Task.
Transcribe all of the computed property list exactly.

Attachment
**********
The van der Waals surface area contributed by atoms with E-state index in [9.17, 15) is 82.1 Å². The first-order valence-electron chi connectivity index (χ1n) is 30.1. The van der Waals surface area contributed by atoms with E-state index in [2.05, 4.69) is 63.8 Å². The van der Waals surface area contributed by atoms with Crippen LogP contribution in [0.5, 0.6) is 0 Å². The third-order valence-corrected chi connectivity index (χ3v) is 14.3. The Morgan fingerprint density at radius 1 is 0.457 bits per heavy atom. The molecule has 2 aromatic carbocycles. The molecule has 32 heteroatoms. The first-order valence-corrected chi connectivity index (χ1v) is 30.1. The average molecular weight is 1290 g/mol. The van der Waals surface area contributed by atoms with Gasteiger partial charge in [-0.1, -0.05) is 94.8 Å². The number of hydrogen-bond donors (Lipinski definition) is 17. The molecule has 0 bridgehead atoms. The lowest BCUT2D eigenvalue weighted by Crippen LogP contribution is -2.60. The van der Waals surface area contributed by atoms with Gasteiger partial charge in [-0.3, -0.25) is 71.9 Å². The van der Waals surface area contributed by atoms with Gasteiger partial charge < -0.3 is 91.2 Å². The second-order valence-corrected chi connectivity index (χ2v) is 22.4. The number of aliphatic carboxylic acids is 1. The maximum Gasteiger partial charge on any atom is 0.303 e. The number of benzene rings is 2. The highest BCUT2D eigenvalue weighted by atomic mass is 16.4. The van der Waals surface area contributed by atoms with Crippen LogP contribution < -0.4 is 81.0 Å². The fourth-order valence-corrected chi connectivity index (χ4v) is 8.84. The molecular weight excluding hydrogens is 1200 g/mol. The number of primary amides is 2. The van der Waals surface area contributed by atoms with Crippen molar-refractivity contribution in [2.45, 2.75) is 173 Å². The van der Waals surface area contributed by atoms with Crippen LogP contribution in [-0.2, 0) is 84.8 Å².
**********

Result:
The van der Waals surface area contributed by atoms with E-state index in [9.17, 15) is 82.1 Å². The first-order valence-electron chi connectivity index (χ1n) is 30.1. The van der Waals surface area contributed by atoms with E-state index in [2.05, 4.69) is 63.8 Å². The van der Waals surface area contributed by atoms with Crippen LogP contribution in [0.5, 0.6) is 0 Å². The third-order valence-corrected chi connectivity index (χ3v) is 14.3. The Morgan fingerprint density at radius 1 is 0.457 bits per heavy atom. The molecule has 2 aromatic carbocycles. The molecule has 32 heteroatoms. The first-order valence-corrected chi connectivity index (χ1v) is 30.1. The average molecular weight is 1290 g/mol. The van der Waals surface area contributed by atoms with Gasteiger partial charge in [-0.1, -0.05) is 94.8 Å². The number of hydrogen-bond donors (Lipinski definition) is 17. The molecule has 0 bridgehead atoms. The lowest BCUT2D eigenvalue weighted by Crippen LogP contribution is -2.60. The van der Waals surface area contributed by atoms with Gasteiger partial charge in [-0.3, -0.25) is 71.9 Å². The van der Waals surface area contributed by atoms with Gasteiger partial charge < -0.3 is 91.2 Å². The second-order valence-corrected chi connectivity index (χ2v) is 22.4. The number of aliphatic carboxylic acids is 1. The maximum Gasteiger partial charge on any atom is 0.303 e. The number of benzene rings is 2. The highest BCUT2D eigenvalue weighted by atomic mass is 16.4. The van der Waals surface area contributed by atoms with Crippen LogP contribution < -0.4 is 81.0 Å². The fourth-order valence-corrected chi connectivity index (χ4v) is 8.84. The molecular weight excluding hydrogens is 1200 g/mol. The number of primary amides is 2. The van der Waals surface area contributed by atoms with Crippen molar-refractivity contribution in [2.45, 2.75) is 173 Å². The van der Waals surface area contributed by atoms with Crippen LogP contribution in [-0.2, 0) is 84.8 Å².